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First Name: Samuel

Last Name: Fuqua

Birthplace: Laddonia, MO, USA

Gender: Male

Branch: Navy (present)


Home of Record: Annapolis, MD
Middle Name: Glenn

Date of Birth: 15 October 1899

Date of Death: 27 January 1987

Rank or Rate: Rear Admiral

Years Served: 1923-1953
Samuel Glenn Fuqua

•  World War I (1914 - 1918)
•  World War II (1941 - 1945)


Samuel Glenn Fuqua
Rear Admiral, U.S. Navy
Medal of Honor Recipient
World War II

Rear Admiral Samuel Glenn Fuqua (15 October 1899 - 27 January 1987) was a U.S. Navy officer and a recipient of America's highest military award for valor, the Medal of Honor, for his actions during the Japanese sneak attack on Pearl Harbor on 7 December 1941.

Samuel Glenn Fuqua was born on 15 October 1899 in Laddonia, MO. He entered the U.S. Naval Academy in July 1919, after a year at the University of Missouri and World War I service in the Army. Following graduation and commissioning in June 1923, he served in the battleship USS Arizona; destroyer USS Macdonough; and battleship USS Mississippi before receiving shore duty at San Francisco, CA, from 1930 to 1932. Lieutenant Fuqua served in other ships and shore stations during the mid-1930s, and was commanding officer of the minesweeper USS Bittern in the Asiatic Fleet in 1937-39.

After service at the Naval Training Station, Great Lakes, IL, from 1939 to 1941, Lieutenant Commander Fuqua returned to Arizona as the ship's Damage Control Officer and First Lieutenant, and was on board her during Japan's 7 December 1941 attack on Pearl Harbor. Though knocked unconscious by a bomb that hit the ship's stern early in the attack, he subsequently directed fire-fighting and rescue efforts. After the ship's forward magazines exploded, he was her senior surviving officer and was responsible for saving her remaining crewmen. For his actions at that time, he was awarded the Medal of Honor.

Medal of Honor

Rank and organization: Captain, U.S. Navy, USS Arizona.

Place and date: Pearl Harbor, Territory of Hawaii, 7 December 1941.

Citation: For distinguished conduct in action, outstanding heroism, and utter disregard of his own safety above and beyond the call of duty during the attack on the Fleet in Pearl Harbor, by Japanese forces on 7 December 1941. Upon the commencement of the attack, Lt. Comdr. Fuqua rushed to the quarterdeck of the U.S.S. Arizona to which he was attached where he was stunned and knocked down by the explosion of a large bomb which hit the quarterdeck, penetrated several decks, and started a severe fire. Upon regaining consciousness, he began to direct the fighting of the fire and the rescue of wounded and injured personnel. Almost immediately there was a tremendous explosion forward, which made the ship appear to rise out of the water, shudder, and settle down by the bow rapidly. The whole forward part of the ship was enveloped in flames which were spreading rapidly, and wounded and burned men were pouring out of the ship to the quarterdeck. Despite these conditions, his harrowing experience, and severe enemy bombing and strafing, at the time, Lt. Comdr. Fuqua continued to direct the fighting of fires in order to check them while the wounded and burned could be taken from the ship and supervised the rescue of these men in such an amazingly calm and cool manner and with such excellent judgment that it inspired everyone who saw him and undoubtedly resulted in the saving of many lives. After realizing the ship could not be saved and that he was the senior surviving officer aboard, he directed it to be abandoned, but continued to remain on the quarterdeck and directed abandoning ship and rescue of personnel until satisfied that all personnel that could be had been saved, after which he left his ship with the boatload. The conduct of Lt. Comdr. Fuqua was not only in keeping with the highest traditions of the naval service but characterizes him as an outstanding leader of men.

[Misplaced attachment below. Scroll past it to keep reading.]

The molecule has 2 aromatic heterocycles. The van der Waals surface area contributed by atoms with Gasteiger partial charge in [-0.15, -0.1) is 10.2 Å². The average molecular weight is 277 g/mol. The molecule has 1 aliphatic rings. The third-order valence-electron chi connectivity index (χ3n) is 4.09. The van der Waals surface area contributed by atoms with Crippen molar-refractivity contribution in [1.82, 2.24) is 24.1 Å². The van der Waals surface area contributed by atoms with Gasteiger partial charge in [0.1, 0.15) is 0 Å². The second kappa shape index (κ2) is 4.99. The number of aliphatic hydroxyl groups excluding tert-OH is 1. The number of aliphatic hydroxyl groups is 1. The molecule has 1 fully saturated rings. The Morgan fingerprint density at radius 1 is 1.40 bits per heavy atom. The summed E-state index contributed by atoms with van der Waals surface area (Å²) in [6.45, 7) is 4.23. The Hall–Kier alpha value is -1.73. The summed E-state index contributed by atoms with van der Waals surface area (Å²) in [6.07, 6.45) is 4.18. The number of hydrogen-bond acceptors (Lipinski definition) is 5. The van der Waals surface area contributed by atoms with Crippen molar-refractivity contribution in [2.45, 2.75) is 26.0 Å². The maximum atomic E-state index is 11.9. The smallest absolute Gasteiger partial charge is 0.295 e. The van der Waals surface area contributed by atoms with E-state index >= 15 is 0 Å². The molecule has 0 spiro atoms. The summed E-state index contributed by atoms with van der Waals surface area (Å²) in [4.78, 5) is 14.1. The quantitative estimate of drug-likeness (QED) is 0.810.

During most of 1942, Fuqua was an officer of the cruiser USS Tuscaloosa. From 1943 to 1944, he was assigned to duty at Guantanamo Bay, Cuba, and attended the Naval War College. Captain Fuqua was Operations Officer for Commander Seventh Fleet from January to August, 1945, helping to plan and execute several amphibious operations in the Philippines and Borneo area.

Following the War, he served in other staff positions, and from 1949 to 1950 commanded the destroyer tender USS Dixie. After service as Chief of Staff of the Eighth Naval District, he retired from active duty in July 1953, receiving at that time the rank of Rear Admiral on the basis of his combat awards.

Death and Burial

Rear Admiral Samuel Glenn Fuqua died on 27 January 1987 in Decatur, GA, and was buried at Arlington National Cemetery in Arlington, VA, in Section 59, Lot 485.

Honoree ID: 1399   Created by: MHOH




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